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Opinion: Voter fraud still possible with ID check
0407 ELEX
Voters are being mailed applications to vote absentee in the May 19, 2020, primary. - photo by Shannon Casas

My venture into politics began as a little kid handing out political cards and saying, “please vote for my daddy!” In 1965, I started a 40-year career in voter registration and elections. 

So yes, out of curiosity I read the whole 92-page controversial election bill passed by the infinite wisdom of the Georgia legislature and signed into law by the governor.

Many controversial provisions have been addressed by the media. One that I have not seen addressed is the use of ID to request an absentee ballot. Copies of my driver’s license are in computer files at the bank, investments, insurance of all kinds, the hospital, many doctors, utilities, human resources, etc. Literally hundreds, if not thousands, of staff have access to the files containing a copy of my driver’s license.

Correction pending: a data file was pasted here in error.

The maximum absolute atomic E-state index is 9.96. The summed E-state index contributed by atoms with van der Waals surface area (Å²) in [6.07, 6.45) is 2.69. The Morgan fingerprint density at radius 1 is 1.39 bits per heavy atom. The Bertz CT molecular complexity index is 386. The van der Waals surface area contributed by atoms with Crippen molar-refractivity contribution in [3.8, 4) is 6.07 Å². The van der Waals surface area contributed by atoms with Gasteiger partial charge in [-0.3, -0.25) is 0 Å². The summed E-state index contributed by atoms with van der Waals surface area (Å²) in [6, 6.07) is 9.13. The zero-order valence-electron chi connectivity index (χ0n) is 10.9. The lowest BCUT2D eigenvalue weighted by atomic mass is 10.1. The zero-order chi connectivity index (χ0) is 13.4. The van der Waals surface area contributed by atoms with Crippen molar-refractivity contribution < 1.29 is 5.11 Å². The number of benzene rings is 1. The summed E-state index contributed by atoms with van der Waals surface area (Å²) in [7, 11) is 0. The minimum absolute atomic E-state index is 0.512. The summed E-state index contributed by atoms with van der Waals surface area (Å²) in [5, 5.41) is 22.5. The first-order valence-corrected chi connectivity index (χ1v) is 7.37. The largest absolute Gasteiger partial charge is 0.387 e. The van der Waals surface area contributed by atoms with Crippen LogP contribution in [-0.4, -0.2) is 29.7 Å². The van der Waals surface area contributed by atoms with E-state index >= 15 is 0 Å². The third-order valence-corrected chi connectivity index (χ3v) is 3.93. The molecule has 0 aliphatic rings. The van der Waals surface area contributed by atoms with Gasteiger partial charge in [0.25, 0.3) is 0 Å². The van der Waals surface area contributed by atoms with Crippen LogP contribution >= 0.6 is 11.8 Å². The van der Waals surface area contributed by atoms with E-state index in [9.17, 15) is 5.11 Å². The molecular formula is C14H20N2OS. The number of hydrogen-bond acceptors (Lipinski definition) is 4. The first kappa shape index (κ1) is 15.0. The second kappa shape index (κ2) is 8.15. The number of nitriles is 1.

An unintended consequence of this law is it would be way too easy to request an absentee ballot in my name. 

The oath on the return envelope containing the voted ballot must be signed, but the signature is no longer verified. If a bad actor requested a ballot in my name, removed a ballot from my mailbox or paid me to give them my ballot, they could fraudulently vote, sign the oath and the forgery would never be checked. 

Signature verification is not perfect, but neither is an identifying number. Checking both would be safer.

Another problem is that the absentee ballot paperwork is kept on file for 22 months and is a public record. We already have too many ways for scammers to get our private information. Maybe the legislature will address these problems soon.

John Sullivan